The wide range of services that encompass CAV and their complex interaction with other vehicles and systems cannot be adequately tested just in a lab environment, but at the same time are too risky to test in a live traffic environment. A highly parameterized, but controlled, environment, is required to build confidence in the secure communications required by CAVs in near real-world conditions and the requirements to achieve this are at the core of this project.
The connected element of the CAV domain addresses many aspects of how a vehicle interacts with the wider world. This includes such things as connections to the manufacturer for maintenance of the vehicle software, to infrastructure for EV-charging access, to infrastructure for access to parking, to other vehicles for co-operative awareness applications such as collision avoidance, to other forms of road user for safety solutions, and at the edge of CAV this may also include such elements as the eCall service, and media delivery to the vehicle.
The solution to be developed as a result of the project is to describe and demonstrate a modular hardware and software platform and the means to test and evaluate the impact of C-ITS on traffic safety, driver confidence, and infrastructure development. The project will therefore bring together expertise in CAV, in automotive test facilities, in built infrastructure, and in security, with a view to ensuring the provision of CAV is for overall societal benefit and does not favour a particular sector or industry vertical.”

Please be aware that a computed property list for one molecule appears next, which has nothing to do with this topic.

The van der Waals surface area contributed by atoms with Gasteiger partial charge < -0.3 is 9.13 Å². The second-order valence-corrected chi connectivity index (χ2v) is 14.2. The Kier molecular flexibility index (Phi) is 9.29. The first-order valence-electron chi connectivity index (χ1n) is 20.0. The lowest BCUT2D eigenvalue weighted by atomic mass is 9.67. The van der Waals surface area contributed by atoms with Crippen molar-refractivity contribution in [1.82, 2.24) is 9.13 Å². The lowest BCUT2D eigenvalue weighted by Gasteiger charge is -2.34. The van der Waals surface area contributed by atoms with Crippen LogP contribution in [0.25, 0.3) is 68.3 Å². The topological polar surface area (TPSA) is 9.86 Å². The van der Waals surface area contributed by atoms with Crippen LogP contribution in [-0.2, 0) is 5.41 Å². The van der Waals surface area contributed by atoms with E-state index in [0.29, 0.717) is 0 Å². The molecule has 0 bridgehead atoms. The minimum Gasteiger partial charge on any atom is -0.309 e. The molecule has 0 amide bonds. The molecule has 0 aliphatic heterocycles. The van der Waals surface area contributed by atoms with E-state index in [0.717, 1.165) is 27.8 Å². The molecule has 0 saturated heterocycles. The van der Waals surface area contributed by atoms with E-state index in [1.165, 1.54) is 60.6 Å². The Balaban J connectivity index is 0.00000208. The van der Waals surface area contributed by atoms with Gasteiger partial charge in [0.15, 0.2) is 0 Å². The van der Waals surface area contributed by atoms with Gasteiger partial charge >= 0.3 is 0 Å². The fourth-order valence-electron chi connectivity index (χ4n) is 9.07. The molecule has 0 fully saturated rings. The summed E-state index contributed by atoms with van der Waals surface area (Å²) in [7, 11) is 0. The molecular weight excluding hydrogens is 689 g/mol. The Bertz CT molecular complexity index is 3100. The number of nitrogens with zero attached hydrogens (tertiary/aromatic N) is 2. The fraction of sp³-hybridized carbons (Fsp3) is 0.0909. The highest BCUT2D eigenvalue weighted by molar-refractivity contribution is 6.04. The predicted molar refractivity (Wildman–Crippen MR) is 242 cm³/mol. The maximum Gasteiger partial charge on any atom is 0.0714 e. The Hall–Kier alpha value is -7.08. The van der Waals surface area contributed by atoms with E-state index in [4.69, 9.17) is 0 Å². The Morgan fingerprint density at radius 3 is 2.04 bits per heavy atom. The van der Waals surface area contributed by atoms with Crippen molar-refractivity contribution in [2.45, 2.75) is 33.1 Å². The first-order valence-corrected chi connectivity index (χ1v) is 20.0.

Crypta Labs CEO, Joe HQ Luong commented:
“We believe the work that Zenzic is doing is vital for the UK to be a global leader in accelerating early adoption of transport and CAV cybersecurity technology and it is an honour to be a part of the delivery of that roadmap.” Given the focus of the UK government on positioning the UK as a leader in CAVs and Cybersecurity testing, Crypta Labs believes that collaboration with industry partners and government is fundamental to harmonising interoperable CAV security solutions and attracting European OEMs and Tier 1 Service providers to the UK. We believe that the UK can be a leader in exporting this technology to other countries as it is relevant to both OEMs within the Automotive sector and infrastructure providers, who are delivering billions of pounds of Smart Highway projects over the next 10 years.”
Future of Transport minister, George Freeman, commented:
“The connected and self-driving vehicle sector is set to be worth £62 billion by 2030, with safer roads and smoother, more accessible journeys for all. Whether we’re turning cars into Wi-Fi connected hotspots or equipping them with millions of lines of code, we must consider the new challenges of putting this technology into practice. Today’s £1.2 million funding boost will help to guarantee the future safety and security of self-driving vehicles, both in the UK and globally.”
More information about the competition and other winners is available at zenzic.io.